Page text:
When they emerged at last from the shadow of the chestnut-trees and the brake blessedly was released, it was accomplished evening. The dome of the firmament spread above them so wonderful for darkly luminous serenity that the signori behind in the carriage arranged themselves to contemplate it comfortably, with their feet on the forward bench, their heads propped on the back of the seat.

Thus they passed through glimmering hamlets, between high walls of orchards, past iron gates opening into cypress avenues with dim villas at the other end, terraces of vine-garlanded olive-trees, all of a dark silvery blue, and did not vouchsafe a look at anything but the inverted cup of the nocturnal sky.

Even this they did not see more than in a secondary way, for the interposing thoughts and images.

The eyes of both were wide, and in their fixity the lights of heaven were glassed. The face of the one burned with a red spot on the visibly-defined cheek-bone; the cheeks of the other were, for a marvel, pale.

Aurora, uplifted on a great wonder and pride and illogical happiness, was thinking of the days to come, the immediate to-morrows, rich in a tenderness profounder still than that which had linked her before to the companion staring at the stars beside her; she thought of how she should through a wise firmness and God's help steer their course into ways of a safer and longer happiness than that which he had tendered.

"It would seem rather unnecessary—" came from him through the transparent darkness in what was to the young driver's ears a monotonous bar of insignificant sound, "it would seem to me almost imbecile, to say to you that I love you, when for months I have been hovering around you, as must have been evident to the dullest, like the care-burthened honey-fly, possessed with the fixed desire to hide his murmurs in the rose. When for months I have been, in fact, like a dog with his nose on your footprints, asking nothing but to lie down at your feet with his muzzle on your shoe."

She impulsively felt for his hand, and pushed her own into it. "Don't say another word, Gerald. I daresn't do what you wish, I just daresn't. I'm plain scared to! And I'm such a fool that I'm nearer to it this minute than I like to be by a long sight. I'm fond enough of you for almost anything, and you know it, but I must keep my level head. It can't be done—a greyhound tied down to a mudturtle. I know what I'm like,—no disparagement meant, Mrs. Hawthorne,—and what you're like, and I won't let myself forget. I'm looking out first of all for myself, but I'm looking out for you, too, dear boy. Don't say any more about it to-night, Gerald, please, with the stars shining like that, and the air so sweet that all the fairy-tales you ever heard seem possible. I want to keep solid earth under my feet."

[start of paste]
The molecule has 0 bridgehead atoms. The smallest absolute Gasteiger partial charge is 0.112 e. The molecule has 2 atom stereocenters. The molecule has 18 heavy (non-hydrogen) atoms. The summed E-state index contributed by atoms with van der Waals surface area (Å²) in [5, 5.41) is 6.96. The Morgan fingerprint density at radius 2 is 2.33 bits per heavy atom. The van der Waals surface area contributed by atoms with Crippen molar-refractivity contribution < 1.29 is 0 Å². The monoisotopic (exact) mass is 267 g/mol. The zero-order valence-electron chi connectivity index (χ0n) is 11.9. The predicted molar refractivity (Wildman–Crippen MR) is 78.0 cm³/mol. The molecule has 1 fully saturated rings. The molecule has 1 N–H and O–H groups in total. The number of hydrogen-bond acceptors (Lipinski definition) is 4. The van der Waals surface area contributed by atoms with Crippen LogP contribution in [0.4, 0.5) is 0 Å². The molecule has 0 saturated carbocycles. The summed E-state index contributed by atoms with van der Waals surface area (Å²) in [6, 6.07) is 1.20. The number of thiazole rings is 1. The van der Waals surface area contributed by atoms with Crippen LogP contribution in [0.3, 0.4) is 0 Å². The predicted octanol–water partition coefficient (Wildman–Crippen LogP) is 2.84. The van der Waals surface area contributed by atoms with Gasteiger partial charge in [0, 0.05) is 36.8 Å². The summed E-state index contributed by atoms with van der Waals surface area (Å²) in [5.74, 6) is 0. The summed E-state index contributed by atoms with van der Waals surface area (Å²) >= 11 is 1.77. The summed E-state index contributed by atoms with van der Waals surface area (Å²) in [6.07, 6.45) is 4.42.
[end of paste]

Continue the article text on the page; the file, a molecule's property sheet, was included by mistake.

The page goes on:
Gerald was not so devoid of the right masculine spark as not to recognize the moment for one of which advantage should be taken by any creature capable of growing a mustache. The thing to be done was to put his arms around her like a man, and lay his head on her shoulder like a child, and treat as not existing the barriers which she described as dividing them.

Often enough in his life Gerald had wished he might have been a masterful man, capable of the like things. But already a vague sickness of soul had succeeded his momentarily dominant mood. Distrust filled him—of his own character, his aims, his talent, his health, and his destiny. His dreams had but recently taken the form in which he had that day expressed them; he had not grown into them. Under the depressing effect of failure he was no more sure than she had professed to be that the proposed union would not be a rash mistake. He saw the wisdom of a return to his gray policy of wanting nothing, asking nothing. Heaviness possessed him; he made no motion.

Signs of the nearing city came thicker and thicker; the street lamps became frequent and consecutive. Aurora sat up and composed her appearance. The lighted house-fronts threw back the skies to inexpressible altitudes.

She continued aloud for Gerald to hear a conversation she had been holding mentally: